NewsUkrainian marines name brutal Dnieper onslaught as purgatory on earth: Futile warfare reveals high casualty rates

Ukrainian marines name brutal Dnieper onslaught as purgatory on earth: Futile warfare reveals high casualty rates

The text "TG" is already in English, so there is no need for translation.
The text "TG" is already in English, so there is no need for translation.
Images source: © TG

10:56 AM EST, December 17, 2023

The American newspaper reports a tremor in the voice of the marine as he recalls the deadly battles on the eastern bank of the Dnieper where he was recently wounded. "Sat in the water overnight amidst continuous shelling," Maksym described, adding that his comrades died before his eyes.

Heavy losses among Ukrainian soldiers

For over two months, Ukrainians have been storming the Dnieper in the southern Kherson region. Emphasizing the brutal conditions, soldiers describe the task as futile, since "waves of Ukrainian soldiers were knocked down on the banks of the river or in the water before even reaching the other side." The newspaper underlines that Ukraine's ordeal is an attempt to weaken Russian defense in the south and reclaim the war direction.

Desolate battlefields offer little cover, and initial approaches usually involve water-soaked islands cut across by streams or mud-filled meadows littered with water-filled bomb craters,.

Only offering their first names for security purposes, soldiers and marines expressed concern about the high casualty rates and seemingly optimistic official reports regarding the offensive progress. The fiercest battles occurred in Krynki village, upstream from Kherson city, where Ukrainian troops have managed to gain a small foothold.

Disturbing battlefield scenes

- Incoming personnel often need to tread on their fallen comrades in the muddy battlefield, an unfortunate sight," said Oleksij, a veteran soldier who fought in Krynki and has revisited the place multiple times for evacuations.

- Some of the marines who fell earlier have remained there for months as units were unable to retrieve their bodies amidst heavy shelling," revealed Volodymyr, the deputy company commander.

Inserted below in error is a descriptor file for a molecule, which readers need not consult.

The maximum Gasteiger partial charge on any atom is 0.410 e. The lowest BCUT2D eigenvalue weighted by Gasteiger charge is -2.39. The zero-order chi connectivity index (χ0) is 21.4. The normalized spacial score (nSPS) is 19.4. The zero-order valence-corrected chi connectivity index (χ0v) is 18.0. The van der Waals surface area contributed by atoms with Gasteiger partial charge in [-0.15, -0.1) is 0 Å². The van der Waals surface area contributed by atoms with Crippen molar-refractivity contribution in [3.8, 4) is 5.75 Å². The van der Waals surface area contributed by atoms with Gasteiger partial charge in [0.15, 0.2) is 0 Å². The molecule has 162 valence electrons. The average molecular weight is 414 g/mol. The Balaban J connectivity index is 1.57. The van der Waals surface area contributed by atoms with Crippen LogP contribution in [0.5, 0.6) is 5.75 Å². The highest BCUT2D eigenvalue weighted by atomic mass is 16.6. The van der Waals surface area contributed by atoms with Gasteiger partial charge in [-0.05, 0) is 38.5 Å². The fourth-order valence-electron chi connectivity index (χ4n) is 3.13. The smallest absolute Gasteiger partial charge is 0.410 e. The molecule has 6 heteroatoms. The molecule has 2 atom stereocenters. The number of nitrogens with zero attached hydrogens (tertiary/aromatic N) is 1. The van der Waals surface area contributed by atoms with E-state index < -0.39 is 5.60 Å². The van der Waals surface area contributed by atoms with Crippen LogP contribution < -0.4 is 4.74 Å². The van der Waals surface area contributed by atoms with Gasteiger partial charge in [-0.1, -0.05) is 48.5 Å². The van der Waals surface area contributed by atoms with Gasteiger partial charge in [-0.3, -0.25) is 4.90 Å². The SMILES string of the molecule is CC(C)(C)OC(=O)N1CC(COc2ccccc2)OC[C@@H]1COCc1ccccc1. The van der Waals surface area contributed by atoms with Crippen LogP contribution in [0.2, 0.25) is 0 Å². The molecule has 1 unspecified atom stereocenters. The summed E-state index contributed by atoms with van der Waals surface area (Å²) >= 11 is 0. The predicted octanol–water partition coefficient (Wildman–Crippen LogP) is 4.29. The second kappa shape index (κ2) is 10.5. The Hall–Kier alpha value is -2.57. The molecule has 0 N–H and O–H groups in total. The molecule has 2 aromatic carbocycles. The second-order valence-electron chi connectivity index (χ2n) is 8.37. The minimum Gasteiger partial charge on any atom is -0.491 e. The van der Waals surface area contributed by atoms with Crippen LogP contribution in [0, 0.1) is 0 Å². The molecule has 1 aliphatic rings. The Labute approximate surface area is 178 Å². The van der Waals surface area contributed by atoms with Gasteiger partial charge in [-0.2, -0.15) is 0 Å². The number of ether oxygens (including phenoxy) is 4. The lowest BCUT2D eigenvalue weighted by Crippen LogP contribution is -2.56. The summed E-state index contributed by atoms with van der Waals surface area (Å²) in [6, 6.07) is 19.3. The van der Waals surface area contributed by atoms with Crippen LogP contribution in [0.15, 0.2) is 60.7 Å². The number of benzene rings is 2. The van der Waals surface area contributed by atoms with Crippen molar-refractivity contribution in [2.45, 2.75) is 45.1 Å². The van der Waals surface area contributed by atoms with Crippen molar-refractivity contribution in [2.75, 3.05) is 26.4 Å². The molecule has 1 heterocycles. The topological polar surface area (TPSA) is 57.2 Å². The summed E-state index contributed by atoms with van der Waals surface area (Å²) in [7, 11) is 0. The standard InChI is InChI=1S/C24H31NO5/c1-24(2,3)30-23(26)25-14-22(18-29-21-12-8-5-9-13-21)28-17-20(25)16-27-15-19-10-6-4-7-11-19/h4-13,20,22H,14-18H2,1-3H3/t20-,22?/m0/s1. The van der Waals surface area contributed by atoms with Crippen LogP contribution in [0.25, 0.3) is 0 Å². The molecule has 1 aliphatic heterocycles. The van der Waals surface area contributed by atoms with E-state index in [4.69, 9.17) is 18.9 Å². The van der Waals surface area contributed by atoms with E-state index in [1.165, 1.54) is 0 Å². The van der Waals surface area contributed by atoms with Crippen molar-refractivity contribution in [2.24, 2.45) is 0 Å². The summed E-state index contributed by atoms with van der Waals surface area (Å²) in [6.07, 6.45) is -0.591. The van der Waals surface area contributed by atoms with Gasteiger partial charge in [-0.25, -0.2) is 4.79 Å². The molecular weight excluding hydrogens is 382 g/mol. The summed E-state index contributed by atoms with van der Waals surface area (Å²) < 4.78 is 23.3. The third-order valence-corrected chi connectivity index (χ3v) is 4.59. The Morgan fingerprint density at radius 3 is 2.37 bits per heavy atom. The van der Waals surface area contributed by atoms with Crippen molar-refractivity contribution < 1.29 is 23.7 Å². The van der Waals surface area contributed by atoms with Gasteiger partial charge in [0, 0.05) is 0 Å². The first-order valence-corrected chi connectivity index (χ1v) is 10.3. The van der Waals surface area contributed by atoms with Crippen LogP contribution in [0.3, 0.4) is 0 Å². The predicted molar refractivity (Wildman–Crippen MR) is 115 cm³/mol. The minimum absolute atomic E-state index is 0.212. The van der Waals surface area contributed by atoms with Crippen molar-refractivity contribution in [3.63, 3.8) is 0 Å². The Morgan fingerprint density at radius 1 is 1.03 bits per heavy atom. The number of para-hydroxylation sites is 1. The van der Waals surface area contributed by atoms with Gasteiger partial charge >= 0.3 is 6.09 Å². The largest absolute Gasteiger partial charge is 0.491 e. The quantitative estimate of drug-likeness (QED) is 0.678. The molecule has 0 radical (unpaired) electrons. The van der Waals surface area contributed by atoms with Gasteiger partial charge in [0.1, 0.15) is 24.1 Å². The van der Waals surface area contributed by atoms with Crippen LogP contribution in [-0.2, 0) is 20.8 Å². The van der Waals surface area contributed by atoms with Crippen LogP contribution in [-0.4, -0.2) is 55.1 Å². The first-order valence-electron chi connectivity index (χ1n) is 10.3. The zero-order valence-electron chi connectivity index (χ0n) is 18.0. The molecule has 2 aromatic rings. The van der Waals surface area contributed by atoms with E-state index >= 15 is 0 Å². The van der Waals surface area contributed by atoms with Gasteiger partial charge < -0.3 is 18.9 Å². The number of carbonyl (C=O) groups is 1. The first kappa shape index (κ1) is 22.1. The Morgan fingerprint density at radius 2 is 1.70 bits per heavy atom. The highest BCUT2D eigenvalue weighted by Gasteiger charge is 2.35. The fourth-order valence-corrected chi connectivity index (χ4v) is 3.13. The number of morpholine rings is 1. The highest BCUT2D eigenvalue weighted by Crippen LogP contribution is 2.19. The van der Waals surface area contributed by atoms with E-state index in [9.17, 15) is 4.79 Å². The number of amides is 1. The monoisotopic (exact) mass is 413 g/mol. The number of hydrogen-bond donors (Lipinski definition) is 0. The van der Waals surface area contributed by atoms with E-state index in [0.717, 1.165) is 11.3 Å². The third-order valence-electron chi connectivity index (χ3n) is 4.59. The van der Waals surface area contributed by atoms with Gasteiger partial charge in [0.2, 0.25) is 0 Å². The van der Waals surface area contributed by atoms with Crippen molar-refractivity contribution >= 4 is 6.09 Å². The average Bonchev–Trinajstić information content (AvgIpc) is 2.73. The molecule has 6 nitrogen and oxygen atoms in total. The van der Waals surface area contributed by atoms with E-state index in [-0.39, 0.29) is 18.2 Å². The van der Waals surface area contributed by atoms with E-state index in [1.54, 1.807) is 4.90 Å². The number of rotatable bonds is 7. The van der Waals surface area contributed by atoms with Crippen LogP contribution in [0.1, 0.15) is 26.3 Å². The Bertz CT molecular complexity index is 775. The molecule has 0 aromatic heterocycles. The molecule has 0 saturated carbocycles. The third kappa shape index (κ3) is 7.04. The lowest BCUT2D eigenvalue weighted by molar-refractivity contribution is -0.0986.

Despite official statements mentioning successes, the soldiers on the ground believe these reports are inflated. Mentioning the difficulty of establishing a foothold and the insurmountable challenges of equipment transfer, Oleksij called their mission suicidal.

Oleksij also blamed poor preparation and logistics for the decimation of his battalion. He accounts for men left behind due to a lack of boats, citing that brutal conditions corrode morale and soldier cohesion.

- People sent into battle are often mentally unprepared. Most don't even know where they're headed," Oleksij further lamented. He agreed to publicize his account due to the high casualties in his battalion. "What I've seen here is unmatched by my previous experiences in Bachmut or Soledar," he underlined.

Ukrainian attacks have seemingly caught Russian commanders off guard who had to deploy an airborne unit from the Zaporozhye front to bolster defenses.


Devastating retreat and purgatory

Recuperating from his wounds in a hospital, Krynki veteran Maksym recalled the unbearable Russian airstrikes and tank, artillery, and mortar shelling. The assault was so severe that his platoon couldn't vacate the initial refuge basements.

An evacuation order came after an air raid killed three people, leading to a chaotic retreat under an artillery barrage. The soldiers managed to reach the river bank, only to find that they had to wait three hours before evacuations could be facilitated by boats.

- It was a swamp, filled with water from impact craters - recounted Maksym. "We had to dig as deep as we could. Everyone was injured at that point," he added, mentioning that the boats only took the severely wounded while the rest awaited further assistance.

Protracting their wait, Russian planes bombed the river bank with three bombs, another boat arrived to evacuate five more injured. However, Maksym had to agonizingly wait another 40 minutes for the next ride.

- It felt like purgatory on the left bank. Though not dead, you don't feel alive," he added.

He mentioned that half of his platoon of 10 are either declared dead or missing.

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